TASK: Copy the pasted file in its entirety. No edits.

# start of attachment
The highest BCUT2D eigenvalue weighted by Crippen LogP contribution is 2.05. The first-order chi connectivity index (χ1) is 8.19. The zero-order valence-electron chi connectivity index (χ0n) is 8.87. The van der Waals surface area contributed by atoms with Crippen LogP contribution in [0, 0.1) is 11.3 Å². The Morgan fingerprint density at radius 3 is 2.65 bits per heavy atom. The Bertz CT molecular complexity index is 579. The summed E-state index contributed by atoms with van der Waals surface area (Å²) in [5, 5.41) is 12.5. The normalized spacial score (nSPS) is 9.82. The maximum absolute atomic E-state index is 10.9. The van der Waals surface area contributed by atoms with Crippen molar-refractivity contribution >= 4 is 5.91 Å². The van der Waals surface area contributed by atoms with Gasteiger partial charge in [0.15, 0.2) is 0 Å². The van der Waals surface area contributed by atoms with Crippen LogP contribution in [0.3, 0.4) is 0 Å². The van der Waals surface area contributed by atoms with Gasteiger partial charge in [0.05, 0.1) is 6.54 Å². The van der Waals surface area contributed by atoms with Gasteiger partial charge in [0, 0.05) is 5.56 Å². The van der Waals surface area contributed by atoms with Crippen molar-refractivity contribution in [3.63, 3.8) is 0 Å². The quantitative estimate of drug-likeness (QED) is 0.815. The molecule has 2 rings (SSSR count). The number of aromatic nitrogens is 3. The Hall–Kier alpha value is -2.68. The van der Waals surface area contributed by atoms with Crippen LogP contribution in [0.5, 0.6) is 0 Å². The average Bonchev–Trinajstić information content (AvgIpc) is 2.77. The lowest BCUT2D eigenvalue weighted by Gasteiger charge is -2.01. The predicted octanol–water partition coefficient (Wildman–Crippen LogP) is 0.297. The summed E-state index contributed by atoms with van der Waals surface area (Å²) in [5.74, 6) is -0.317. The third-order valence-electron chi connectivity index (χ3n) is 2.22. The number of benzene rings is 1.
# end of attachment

The highest BCUT2D eigenvalue weighted by Crippen LogP contribution is 2.05. The first-order chi connectivity index (χ1) is 8.19. The zero-order valence-electron chi connectivity index (χ0n) is 8.87. The van der Waals surface area contributed by atoms with Crippen LogP contribution in [0, 0.1) is 11.3 Å². The Morgan fingerprint density at radius 3 is 2.65 bits per heavy atom. The Bertz CT molecular complexity index is 579. The summed E-state index contributed by atoms with van der Waals surface area (Å²) in [5, 5.41) is 12.5. The normalized spacial score (nSPS) is 9.82. The maximum absolute atomic E-state index is 10.9. The van der Waals surface area contributed by atoms with Crippen molar-refractivity contribution >= 4 is 5.91 Å². The van der Waals surface area contributed by atoms with Gasteiger partial charge in [0.15, 0.2) is 0 Å². The van der Waals surface area contributed by atoms with Crippen LogP contribution in [0.3, 0.4) is 0 Å². The van der Waals surface area contributed by atoms with Gasteiger partial charge in [0.05, 0.1) is 6.54 Å². The van der Waals surface area contributed by atoms with Gasteiger partial charge in [0, 0.05) is 5.56 Å². The van der Waals surface area contributed by atoms with Crippen molar-refractivity contribution in [3.63, 3.8) is 0 Å². The quantitative estimate of drug-likeness (QED) is 0.815. The molecule has 2 rings (SSSR count). The number of aromatic nitrogens is 3. The Hall–Kier alpha value is -2.68. The van der Waals surface area contributed by atoms with Crippen LogP contribution in [0.5, 0.6) is 0 Å². The average Bonchev–Trinajstić information content (AvgIpc) is 2.77. The lowest BCUT2D eigenvalue weighted by Gasteiger charge is -2.01. The predicted octanol–water partition coefficient (Wildman–Crippen LogP) is 0.297. The summed E-state index contributed by atoms with van der Waals surface area (Å²) in [5.74, 6) is -0.317. The third-order valence-electron chi connectivity index (χ3n) is 2.22. The number of benzene rings is 1.